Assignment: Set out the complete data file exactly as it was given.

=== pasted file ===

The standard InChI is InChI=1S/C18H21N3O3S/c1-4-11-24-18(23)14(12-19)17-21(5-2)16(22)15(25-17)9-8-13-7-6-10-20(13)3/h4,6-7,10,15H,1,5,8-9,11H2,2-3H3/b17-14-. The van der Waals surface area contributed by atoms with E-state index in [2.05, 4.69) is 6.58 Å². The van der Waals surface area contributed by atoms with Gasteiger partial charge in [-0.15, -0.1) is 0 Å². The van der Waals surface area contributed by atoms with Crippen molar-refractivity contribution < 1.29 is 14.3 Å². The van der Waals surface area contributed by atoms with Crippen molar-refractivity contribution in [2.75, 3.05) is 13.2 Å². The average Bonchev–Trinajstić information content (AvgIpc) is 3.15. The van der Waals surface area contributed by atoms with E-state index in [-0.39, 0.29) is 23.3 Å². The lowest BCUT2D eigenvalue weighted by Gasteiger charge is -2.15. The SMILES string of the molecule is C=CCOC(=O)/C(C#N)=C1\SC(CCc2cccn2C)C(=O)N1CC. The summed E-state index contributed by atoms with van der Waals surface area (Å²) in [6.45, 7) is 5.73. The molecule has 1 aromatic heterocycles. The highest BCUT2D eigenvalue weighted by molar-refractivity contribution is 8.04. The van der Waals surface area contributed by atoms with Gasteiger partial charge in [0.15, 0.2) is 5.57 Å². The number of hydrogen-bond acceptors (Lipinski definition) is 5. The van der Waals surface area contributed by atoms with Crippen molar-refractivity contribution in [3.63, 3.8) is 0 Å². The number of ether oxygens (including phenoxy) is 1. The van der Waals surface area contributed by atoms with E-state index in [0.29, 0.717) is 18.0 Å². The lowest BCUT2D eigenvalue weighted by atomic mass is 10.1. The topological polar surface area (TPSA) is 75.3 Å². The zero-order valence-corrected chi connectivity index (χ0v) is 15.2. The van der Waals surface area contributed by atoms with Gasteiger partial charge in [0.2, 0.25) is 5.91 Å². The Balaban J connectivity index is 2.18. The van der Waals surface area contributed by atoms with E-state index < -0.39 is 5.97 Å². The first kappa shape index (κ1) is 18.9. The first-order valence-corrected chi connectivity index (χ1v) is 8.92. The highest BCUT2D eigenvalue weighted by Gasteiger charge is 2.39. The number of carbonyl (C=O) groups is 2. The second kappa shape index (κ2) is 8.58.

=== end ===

The standard InChI is InChI=1S/C18H21N3O3S/c1-4-11-24-18(23)14(12-19)17-21(5-2)16(22)15(25-17)9-8-13-7-6-10-20(13)3/h4,6-7,10,15H,1,5,8-9,11H2,2-3H3/b17-14-. The van der Waals surface area contributed by atoms with E-state index in [2.05, 4.69) is 6.58 Å². The van der Waals surface area contributed by atoms with Gasteiger partial charge in [-0.15, -0.1) is 0 Å². The van der Waals surface area contributed by atoms with Crippen molar-refractivity contribution < 1.29 is 14.3 Å². The van der Waals surface area contributed by atoms with Crippen molar-refractivity contribution in [2.75, 3.05) is 13.2 Å². The average Bonchev–Trinajstić information content (AvgIpc) is 3.15. The van der Waals surface area contributed by atoms with E-state index in [-0.39, 0.29) is 23.3 Å². The lowest BCUT2D eigenvalue weighted by Gasteiger charge is -2.15. The SMILES string of the molecule is C=CCOC(=O)/C(C#N)=C1\SC(CCc2cccn2C)C(=O)N1CC. The summed E-state index contributed by atoms with van der Waals surface area (Å²) in [6.45, 7) is 5.73. The molecule has 1 aromatic heterocycles. The highest BCUT2D eigenvalue weighted by molar-refractivity contribution is 8.04. The van der Waals surface area contributed by atoms with Gasteiger partial charge in [0.15, 0.2) is 5.57 Å². The number of hydrogen-bond acceptors (Lipinski definition) is 5. The van der Waals surface area contributed by atoms with Crippen molar-refractivity contribution in [3.63, 3.8) is 0 Å². The number of ether oxygens (including phenoxy) is 1. The van der Waals surface area contributed by atoms with E-state index in [0.29, 0.717) is 18.0 Å². The lowest BCUT2D eigenvalue weighted by atomic mass is 10.1. The topological polar surface area (TPSA) is 75.3 Å². The zero-order valence-corrected chi connectivity index (χ0v) is 15.2. The van der Waals surface area contributed by atoms with Gasteiger partial charge in [0.2, 0.25) is 5.91 Å². The Balaban J connectivity index is 2.18. The van der Waals surface area contributed by atoms with E-state index < -0.39 is 5.97 Å². The first kappa shape index (κ1) is 18.9. The first-order valence-corrected chi connectivity index (χ1v) is 8.92. The highest BCUT2D eigenvalue weighted by Gasteiger charge is 2.39. The number of carbonyl (C=O) groups is 2. The second kappa shape index (κ2) is 8.58.